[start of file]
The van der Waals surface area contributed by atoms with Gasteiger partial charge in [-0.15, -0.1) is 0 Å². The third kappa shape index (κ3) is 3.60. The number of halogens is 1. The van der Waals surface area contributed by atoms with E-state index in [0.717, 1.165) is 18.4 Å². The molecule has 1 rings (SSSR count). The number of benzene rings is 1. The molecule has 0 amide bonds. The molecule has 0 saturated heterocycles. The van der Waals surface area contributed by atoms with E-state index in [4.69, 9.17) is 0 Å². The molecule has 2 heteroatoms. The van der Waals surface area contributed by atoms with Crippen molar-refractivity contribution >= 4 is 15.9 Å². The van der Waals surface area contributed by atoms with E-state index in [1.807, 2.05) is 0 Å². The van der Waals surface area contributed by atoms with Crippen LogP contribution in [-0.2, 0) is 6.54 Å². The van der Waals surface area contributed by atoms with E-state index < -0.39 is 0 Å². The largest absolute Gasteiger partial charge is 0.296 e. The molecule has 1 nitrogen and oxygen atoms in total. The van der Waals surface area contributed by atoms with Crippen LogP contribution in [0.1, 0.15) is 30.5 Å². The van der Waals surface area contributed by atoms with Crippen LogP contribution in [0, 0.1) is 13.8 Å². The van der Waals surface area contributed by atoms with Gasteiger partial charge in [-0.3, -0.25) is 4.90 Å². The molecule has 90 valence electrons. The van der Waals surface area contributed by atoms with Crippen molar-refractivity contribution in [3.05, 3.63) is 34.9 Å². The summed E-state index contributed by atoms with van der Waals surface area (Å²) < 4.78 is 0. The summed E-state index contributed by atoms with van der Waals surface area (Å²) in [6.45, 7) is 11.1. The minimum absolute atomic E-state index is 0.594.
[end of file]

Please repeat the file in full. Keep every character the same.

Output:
The van der Waals surface area contributed by atoms with Gasteiger partial charge in [-0.15, -0.1) is 0 Å². The third kappa shape index (κ3) is 3.60. The number of halogens is 1. The van der Waals surface area contributed by atoms with E-state index in [0.717, 1.165) is 18.4 Å². The molecule has 1 rings (SSSR count). The number of benzene rings is 1. The molecule has 0 amide bonds. The molecule has 0 saturated heterocycles. The van der Waals surface area contributed by atoms with E-state index in [4.69, 9.17) is 0 Å². The molecule has 2 heteroatoms. The van der Waals surface area contributed by atoms with Crippen molar-refractivity contribution >= 4 is 15.9 Å². The van der Waals surface area contributed by atoms with E-state index in [1.807, 2.05) is 0 Å². The van der Waals surface area contributed by atoms with Crippen LogP contribution in [-0.2, 0) is 6.54 Å². The van der Waals surface area contributed by atoms with E-state index < -0.39 is 0 Å². The largest absolute Gasteiger partial charge is 0.296 e. The molecule has 1 nitrogen and oxygen atoms in total. The van der Waals surface area contributed by atoms with Crippen LogP contribution in [0.1, 0.15) is 30.5 Å². The van der Waals surface area contributed by atoms with Crippen LogP contribution in [0, 0.1) is 13.8 Å². The van der Waals surface area contributed by atoms with Gasteiger partial charge in [-0.3, -0.25) is 4.90 Å². The molecule has 90 valence electrons. The van der Waals surface area contributed by atoms with Crippen molar-refractivity contribution in [3.05, 3.63) is 34.9 Å². The summed E-state index contributed by atoms with van der Waals surface area (Å²) < 4.78 is 0. The summed E-state index contributed by atoms with van der Waals surface area (Å²) in [6.45, 7) is 11.1. The minimum absolute atomic E-state index is 0.594.